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Ch. 22 – Plant Diversity. Mr. Wright, 2011. Plant Diversity. We are going to be spending the next couple of weeks looking at the basic characteristics of plants. As you will see, there is a lot of diversity in this kingdom… they are more than “just plants”.
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Ch. 22 – Plant Diversity Mr. Wright, 2011
Plant Diversity • We are going to be spending the next couple of weeks looking at the basic characteristics of plants. • As you will see, there is a lot of diversity in this kingdom… they are more than “just plants”. • Today we are going to watch a video that shows some pretty unique and interesting plants, and you will see just how diverse this kingdom is!
Introduction to Plants Section 22.1
The Kingdom Plantae • In order to be classified as a plant, an organism MUST be: • Multicellular • Eukaryotic • Cell walls made of cellulose (sugar) • Autotrophic (photosynthesis)
Plant Life Cycles • Plants, like the protists and fungi we’ve talked about before, go through alternation of generations during their life cycles. • Plants have both a haploid and a diploid stage. • In plants, these stages have special names.
Plant Life Cycles • Gametophyte – a haploid individual that produces gametes. • These gametes will combine to form the diploid sporophyte. • Sporophyte – A diploid individual that produces haploid spores through meiosis • The spores then grow into gametophytes.
Evolution of Plants • The first plants evolved from algae. • Algae spend their whole lives in water, while plants evolved to live on land. • In order to survive on land, plants needed to be able to do three things.
Three adaptations for land: • Plants need to be able to absorb nutrients from their surroundings. • Plants evolved roots for just this purpose. • The very first plants did not have roots. Instead, they got their nutrients from symbiotic fungi (mycorrhizae).
Three adaptations for land: • Plants need to be able to prevent water loss to keep from drying out. • Plants evolved a waxy, watertight covering called a cuticle.
Three adaptations for land: • Plants need to be able to disperse (spread) themselves across dry land. • Several ways plants can do this: • Wind • Water • Other Organisms
Plant Groups • Plants evolved to form 4 main groups. • We will look at in terms of seedless plants and seed plants.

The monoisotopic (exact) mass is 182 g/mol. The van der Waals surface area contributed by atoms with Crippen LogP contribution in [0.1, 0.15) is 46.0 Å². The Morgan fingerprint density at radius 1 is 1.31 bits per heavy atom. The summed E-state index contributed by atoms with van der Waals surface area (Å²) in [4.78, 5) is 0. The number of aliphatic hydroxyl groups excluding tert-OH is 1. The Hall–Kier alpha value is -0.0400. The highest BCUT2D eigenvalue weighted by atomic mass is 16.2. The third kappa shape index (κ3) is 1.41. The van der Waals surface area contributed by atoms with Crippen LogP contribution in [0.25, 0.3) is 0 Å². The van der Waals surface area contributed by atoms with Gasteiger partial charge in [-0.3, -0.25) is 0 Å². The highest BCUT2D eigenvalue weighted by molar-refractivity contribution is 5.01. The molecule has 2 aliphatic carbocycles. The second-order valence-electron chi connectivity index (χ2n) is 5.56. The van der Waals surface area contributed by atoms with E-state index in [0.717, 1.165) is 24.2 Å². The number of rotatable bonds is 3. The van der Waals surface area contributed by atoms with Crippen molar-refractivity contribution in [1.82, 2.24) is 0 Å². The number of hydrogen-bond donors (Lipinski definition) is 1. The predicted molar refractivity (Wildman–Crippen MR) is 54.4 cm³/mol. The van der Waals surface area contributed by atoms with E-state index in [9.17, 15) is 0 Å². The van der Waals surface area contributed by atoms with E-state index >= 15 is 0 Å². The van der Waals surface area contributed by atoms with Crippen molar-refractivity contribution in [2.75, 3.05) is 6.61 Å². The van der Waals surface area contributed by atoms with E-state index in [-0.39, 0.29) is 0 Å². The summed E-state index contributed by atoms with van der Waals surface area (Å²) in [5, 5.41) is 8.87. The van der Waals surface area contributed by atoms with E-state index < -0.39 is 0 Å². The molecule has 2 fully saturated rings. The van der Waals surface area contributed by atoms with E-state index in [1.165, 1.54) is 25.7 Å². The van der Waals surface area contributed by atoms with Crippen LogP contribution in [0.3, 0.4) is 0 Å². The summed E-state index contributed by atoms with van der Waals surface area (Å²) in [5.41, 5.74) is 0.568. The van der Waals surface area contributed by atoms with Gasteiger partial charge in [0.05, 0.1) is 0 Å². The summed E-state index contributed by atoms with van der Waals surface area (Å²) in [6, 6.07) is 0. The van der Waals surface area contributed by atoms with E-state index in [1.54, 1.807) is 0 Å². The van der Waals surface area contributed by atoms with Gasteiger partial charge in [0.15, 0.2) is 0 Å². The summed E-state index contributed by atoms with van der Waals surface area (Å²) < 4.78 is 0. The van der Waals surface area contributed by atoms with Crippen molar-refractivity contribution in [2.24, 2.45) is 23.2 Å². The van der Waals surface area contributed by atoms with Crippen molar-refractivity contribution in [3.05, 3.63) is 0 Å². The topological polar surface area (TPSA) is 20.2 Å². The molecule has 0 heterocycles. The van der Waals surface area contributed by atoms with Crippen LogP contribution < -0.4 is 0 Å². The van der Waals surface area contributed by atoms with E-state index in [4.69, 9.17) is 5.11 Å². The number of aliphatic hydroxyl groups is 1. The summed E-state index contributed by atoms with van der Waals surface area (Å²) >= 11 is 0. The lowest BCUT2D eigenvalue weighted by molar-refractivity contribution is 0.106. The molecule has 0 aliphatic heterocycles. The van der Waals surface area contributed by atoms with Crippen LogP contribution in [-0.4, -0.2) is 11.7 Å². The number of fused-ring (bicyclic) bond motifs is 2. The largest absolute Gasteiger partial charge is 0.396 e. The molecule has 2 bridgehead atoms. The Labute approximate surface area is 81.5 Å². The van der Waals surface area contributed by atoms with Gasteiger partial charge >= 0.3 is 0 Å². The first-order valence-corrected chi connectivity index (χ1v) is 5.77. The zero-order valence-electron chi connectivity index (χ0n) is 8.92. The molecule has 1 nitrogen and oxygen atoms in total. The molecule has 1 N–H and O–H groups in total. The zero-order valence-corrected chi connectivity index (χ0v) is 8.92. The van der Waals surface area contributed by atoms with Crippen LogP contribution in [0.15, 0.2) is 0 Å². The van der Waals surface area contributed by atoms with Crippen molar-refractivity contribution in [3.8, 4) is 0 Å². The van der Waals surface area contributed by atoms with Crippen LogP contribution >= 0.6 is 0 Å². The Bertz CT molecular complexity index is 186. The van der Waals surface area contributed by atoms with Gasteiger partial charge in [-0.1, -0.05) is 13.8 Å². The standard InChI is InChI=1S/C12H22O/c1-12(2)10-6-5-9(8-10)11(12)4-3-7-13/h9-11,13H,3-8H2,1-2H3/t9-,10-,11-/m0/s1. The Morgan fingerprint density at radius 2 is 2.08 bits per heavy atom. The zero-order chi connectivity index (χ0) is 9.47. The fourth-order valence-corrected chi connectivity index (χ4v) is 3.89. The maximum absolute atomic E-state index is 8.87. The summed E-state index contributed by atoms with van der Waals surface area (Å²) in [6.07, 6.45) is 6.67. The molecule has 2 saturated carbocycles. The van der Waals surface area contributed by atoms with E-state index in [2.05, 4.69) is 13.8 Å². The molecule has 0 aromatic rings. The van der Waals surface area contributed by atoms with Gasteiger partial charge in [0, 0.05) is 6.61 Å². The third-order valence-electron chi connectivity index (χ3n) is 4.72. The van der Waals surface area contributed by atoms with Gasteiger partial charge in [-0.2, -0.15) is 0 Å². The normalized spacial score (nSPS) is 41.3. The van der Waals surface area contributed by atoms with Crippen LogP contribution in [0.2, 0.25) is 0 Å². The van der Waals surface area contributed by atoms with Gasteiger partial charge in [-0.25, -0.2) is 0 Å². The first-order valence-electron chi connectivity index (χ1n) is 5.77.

Daily Assignment – Comparing Plants • The next three slides will include pictures of two different plants. • Look at each plant. How are they different? How are they similar? • Make a Venn Diagram for each pair of plants to show these similarities/differences in a handy dandy graphic organizer.
Comparing Plants Maple Tree Elm Tree
Comparing Plants Gingko Tree Pine Tree
Comparing Plants Venus Fly Trap Apple Tree
The Seedless Plants Section 22.2 and 22.3
Seedless Plants • Seedless plants are the most primitive plants. • They can be divided into two smaller groups: • Nonvascular (bryophytes) • Vascular • The very first plants were nonvascular seedless plants, and vascular plants evolved from there.
Nonvascular Plants - Bryophytes • These plants do not have vascular tissue (veins) to transport water throughout the organism. • Examples include mosses, liverworts, and hornworts.
Nonvascular Plants - Bryophytes • Water is transported through the plant by osmosis and diffusion. • This means water moves very slowly and over short distances. • This limits the size of these plants – they simply can’t move water far enough quickly enough to grow large.
Vascular Plants • An important step in the evolution of plants was the development of vascular tissue (veins). • This is what makes it possible for plants to move food and water over great distances, allowing them to grow tall. • The most well known member of this group are ferns.
Vascular Plants • Two types of vascular tissue: • Xylem – transports water through a plant • Phloem – transports food (nutrients and sugars) through a plant
Daily Assignment –Nonvascular and vascular plants under the microscope • I have set up several microscopes with a variety of slides on them. • Some of the slides are from nonvascular plants, and some are from vascular plants. • Complete the worksheet given to you and turn it in for today’s grade.
Reproduction in Seedless Plants Sections 22.2 and 22.3
Daily Assignment –Diagramming a Seedless Life Cycle • Color the gametophyte stage one color, and the sporophyte stage another. Be sure to include a key so I know which is which. • Be sure to label all parts, particularly the archegonium, egg, antheridium, sperm, zygote, sporangium, and spores. • In your own words, describe what is happening at each step in the table provided.
Reproduction in Seedless Plants • Plants produce both male gametes (sperm) and female gametes (eggs) – sometimes both on the same plant! • Haploid! • These are produced by specialized structures on the haploid gametophytes.
Reproduction in Seedless Plants • Archegonium – the female reproductive structure in plants, produces a single egg.
Reproduction in Seedless Plants • Antheridium – the male reproductive structure in plants, produces sperm cells